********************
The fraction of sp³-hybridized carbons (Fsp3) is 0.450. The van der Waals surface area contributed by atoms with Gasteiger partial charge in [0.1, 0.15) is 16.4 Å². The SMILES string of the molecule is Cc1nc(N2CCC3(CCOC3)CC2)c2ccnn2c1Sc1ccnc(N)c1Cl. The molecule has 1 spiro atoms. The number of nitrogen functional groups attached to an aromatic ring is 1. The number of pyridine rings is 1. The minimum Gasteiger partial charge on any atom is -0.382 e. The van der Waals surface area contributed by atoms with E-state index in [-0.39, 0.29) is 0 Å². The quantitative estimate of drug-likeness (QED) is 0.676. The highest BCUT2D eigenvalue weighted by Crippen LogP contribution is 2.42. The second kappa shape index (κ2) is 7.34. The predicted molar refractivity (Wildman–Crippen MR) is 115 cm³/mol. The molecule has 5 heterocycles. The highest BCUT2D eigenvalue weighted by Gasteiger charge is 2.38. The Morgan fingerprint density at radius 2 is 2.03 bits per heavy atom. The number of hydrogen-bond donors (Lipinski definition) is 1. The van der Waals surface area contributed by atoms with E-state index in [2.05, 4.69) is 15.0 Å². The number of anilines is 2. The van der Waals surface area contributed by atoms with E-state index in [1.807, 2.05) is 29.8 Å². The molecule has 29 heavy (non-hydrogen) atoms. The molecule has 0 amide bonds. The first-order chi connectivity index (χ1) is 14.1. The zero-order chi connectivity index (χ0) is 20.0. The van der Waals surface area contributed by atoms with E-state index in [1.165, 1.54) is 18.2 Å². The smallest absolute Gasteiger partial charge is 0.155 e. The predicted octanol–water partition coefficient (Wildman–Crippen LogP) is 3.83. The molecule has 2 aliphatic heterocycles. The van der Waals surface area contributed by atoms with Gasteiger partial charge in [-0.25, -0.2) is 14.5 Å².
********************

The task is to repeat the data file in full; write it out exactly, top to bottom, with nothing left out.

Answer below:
The fraction of sp³-hybridized carbons (Fsp3) is 0.450. The van der Waals surface area contributed by atoms with Gasteiger partial charge in [0.1, 0.15) is 16.4 Å². The SMILES string of the molecule is Cc1nc(N2CCC3(CCOC3)CC2)c2ccnn2c1Sc1ccnc(N)c1Cl. The molecule has 1 spiro atoms. The number of nitrogen functional groups attached to an aromatic ring is 1. The number of pyridine rings is 1. The minimum Gasteiger partial charge on any atom is -0.382 e. The van der Waals surface area contributed by atoms with E-state index in [-0.39, 0.29) is 0 Å². The quantitative estimate of drug-likeness (QED) is 0.676. The highest BCUT2D eigenvalue weighted by Crippen LogP contribution is 2.42. The second kappa shape index (κ2) is 7.34. The predicted molar refractivity (Wildman–Crippen MR) is 115 cm³/mol. The molecule has 5 heterocycles. The highest BCUT2D eigenvalue weighted by Gasteiger charge is 2.38. The Morgan fingerprint density at radius 2 is 2.03 bits per heavy atom. The number of hydrogen-bond donors (Lipinski definition) is 1. The van der Waals surface area contributed by atoms with E-state index in [2.05, 4.69) is 15.0 Å². The number of anilines is 2. The van der Waals surface area contributed by atoms with E-state index in [1.807, 2.05) is 29.8 Å². The molecule has 29 heavy (non-hydrogen) atoms. The molecule has 0 amide bonds. The first-order chi connectivity index (χ1) is 14.1. The zero-order chi connectivity index (χ0) is 20.0. The van der Waals surface area contributed by atoms with E-state index in [1.165, 1.54) is 18.2 Å². The smallest absolute Gasteiger partial charge is 0.155 e. The predicted octanol–water partition coefficient (Wildman–Crippen LogP) is 3.83. The molecule has 2 aliphatic heterocycles. The van der Waals surface area contributed by atoms with Gasteiger partial charge in [-0.25, -0.2) is 14.5 Å².